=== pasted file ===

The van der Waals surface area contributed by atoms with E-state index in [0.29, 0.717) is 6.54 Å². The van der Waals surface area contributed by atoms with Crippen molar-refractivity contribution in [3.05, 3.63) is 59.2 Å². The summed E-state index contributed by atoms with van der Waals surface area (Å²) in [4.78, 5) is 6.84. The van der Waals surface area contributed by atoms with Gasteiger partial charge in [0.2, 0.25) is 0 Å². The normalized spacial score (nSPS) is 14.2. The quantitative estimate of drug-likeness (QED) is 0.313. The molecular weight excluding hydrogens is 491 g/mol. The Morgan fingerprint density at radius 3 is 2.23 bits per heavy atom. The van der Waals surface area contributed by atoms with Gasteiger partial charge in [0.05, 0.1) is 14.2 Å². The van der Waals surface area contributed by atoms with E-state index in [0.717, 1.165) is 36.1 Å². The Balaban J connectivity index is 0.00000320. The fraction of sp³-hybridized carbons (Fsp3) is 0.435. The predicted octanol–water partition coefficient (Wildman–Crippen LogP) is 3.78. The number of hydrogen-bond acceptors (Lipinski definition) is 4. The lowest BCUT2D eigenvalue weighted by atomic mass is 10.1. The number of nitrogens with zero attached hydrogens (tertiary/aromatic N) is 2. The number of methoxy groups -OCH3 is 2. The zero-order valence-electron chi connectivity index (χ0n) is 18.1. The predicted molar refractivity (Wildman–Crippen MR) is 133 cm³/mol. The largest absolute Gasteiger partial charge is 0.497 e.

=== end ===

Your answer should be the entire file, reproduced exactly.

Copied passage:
The van der Waals surface area contributed by atoms with E-state index in [0.29, 0.717) is 6.54 Å². The van der Waals surface area contributed by atoms with Crippen molar-refractivity contribution in [3.05, 3.63) is 59.2 Å². The summed E-state index contributed by atoms with van der Waals surface area (Å²) in [4.78, 5) is 6.84. The van der Waals surface area contributed by atoms with Gasteiger partial charge in [0.2, 0.25) is 0 Å². The normalized spacial score (nSPS) is 14.2. The quantitative estimate of drug-likeness (QED) is 0.313. The molecular weight excluding hydrogens is 491 g/mol. The Morgan fingerprint density at radius 3 is 2.23 bits per heavy atom. The van der Waals surface area contributed by atoms with Gasteiger partial charge in [0.05, 0.1) is 14.2 Å². The van der Waals surface area contributed by atoms with E-state index in [0.717, 1.165) is 36.1 Å². The Balaban J connectivity index is 0.00000320. The fraction of sp³-hybridized carbons (Fsp3) is 0.435. The predicted octanol–water partition coefficient (Wildman–Crippen LogP) is 3.78. The number of hydrogen-bond acceptors (Lipinski definition) is 4. The lowest BCUT2D eigenvalue weighted by atomic mass is 10.1. The number of nitrogens with zero attached hydrogens (tertiary/aromatic N) is 2. The number of methoxy groups -OCH3 is 2. The zero-order valence-electron chi connectivity index (χ0n) is 18.1. The predicted molar refractivity (Wildman–Crippen MR) is 133 cm³/mol. The largest absolute Gasteiger partial charge is 0.497 e.